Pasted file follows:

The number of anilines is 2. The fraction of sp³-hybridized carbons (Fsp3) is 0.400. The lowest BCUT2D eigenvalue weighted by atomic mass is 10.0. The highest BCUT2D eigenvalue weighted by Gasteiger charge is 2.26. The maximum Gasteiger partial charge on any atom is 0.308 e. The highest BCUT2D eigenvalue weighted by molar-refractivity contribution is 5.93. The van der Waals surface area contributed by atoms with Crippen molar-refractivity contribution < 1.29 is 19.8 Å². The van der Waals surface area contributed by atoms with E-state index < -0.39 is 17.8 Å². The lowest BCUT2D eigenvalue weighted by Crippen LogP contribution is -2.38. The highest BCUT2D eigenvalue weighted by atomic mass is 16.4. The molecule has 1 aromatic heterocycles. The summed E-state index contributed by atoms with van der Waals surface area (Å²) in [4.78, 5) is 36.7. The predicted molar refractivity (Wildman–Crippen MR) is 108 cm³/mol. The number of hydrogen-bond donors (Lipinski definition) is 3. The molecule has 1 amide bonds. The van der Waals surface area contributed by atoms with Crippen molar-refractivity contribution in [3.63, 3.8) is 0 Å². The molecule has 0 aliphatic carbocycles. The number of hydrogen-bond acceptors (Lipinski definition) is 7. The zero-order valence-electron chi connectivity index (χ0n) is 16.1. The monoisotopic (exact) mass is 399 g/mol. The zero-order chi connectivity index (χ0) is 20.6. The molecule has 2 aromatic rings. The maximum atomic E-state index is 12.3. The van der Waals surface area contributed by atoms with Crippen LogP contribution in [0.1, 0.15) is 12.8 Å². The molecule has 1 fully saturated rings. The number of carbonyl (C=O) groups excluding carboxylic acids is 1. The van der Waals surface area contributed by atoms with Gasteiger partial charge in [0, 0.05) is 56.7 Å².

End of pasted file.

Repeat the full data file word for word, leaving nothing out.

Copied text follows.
The number of anilines is 2. The fraction of sp³-hybridized carbons (Fsp3) is 0.400. The lowest BCUT2D eigenvalue weighted by atomic mass is 10.0. The highest BCUT2D eigenvalue weighted by Gasteiger charge is 2.26. The maximum Gasteiger partial charge on any atom is 0.308 e. The highest BCUT2D eigenvalue weighted by molar-refractivity contribution is 5.93. The van der Waals surface area contributed by atoms with Crippen molar-refractivity contribution < 1.29 is 19.8 Å². The van der Waals surface area contributed by atoms with E-state index < -0.39 is 17.8 Å². The lowest BCUT2D eigenvalue weighted by Crippen LogP contribution is -2.38. The highest BCUT2D eigenvalue weighted by atomic mass is 16.4. The molecule has 1 aromatic heterocycles. The summed E-state index contributed by atoms with van der Waals surface area (Å²) in [4.78, 5) is 36.7. The predicted molar refractivity (Wildman–Crippen MR) is 108 cm³/mol. The number of hydrogen-bond donors (Lipinski definition) is 3. The molecule has 1 amide bonds. The van der Waals surface area contributed by atoms with Crippen molar-refractivity contribution in [3.63, 3.8) is 0 Å². The molecule has 0 aliphatic carbocycles. The number of hydrogen-bond acceptors (Lipinski definition) is 7. The zero-order valence-electron chi connectivity index (χ0n) is 16.1. The monoisotopic (exact) mass is 399 g/mol. The zero-order chi connectivity index (χ0) is 20.6. The molecule has 2 aromatic rings. The maximum atomic E-state index is 12.3. The van der Waals surface area contributed by atoms with Crippen LogP contribution in [0.1, 0.15) is 12.8 Å². The molecule has 1 fully saturated rings. The number of carbonyl (C=O) groups excluding carboxylic acids is 1. The van der Waals surface area contributed by atoms with Gasteiger partial charge in [0, 0.05) is 56.7 Å².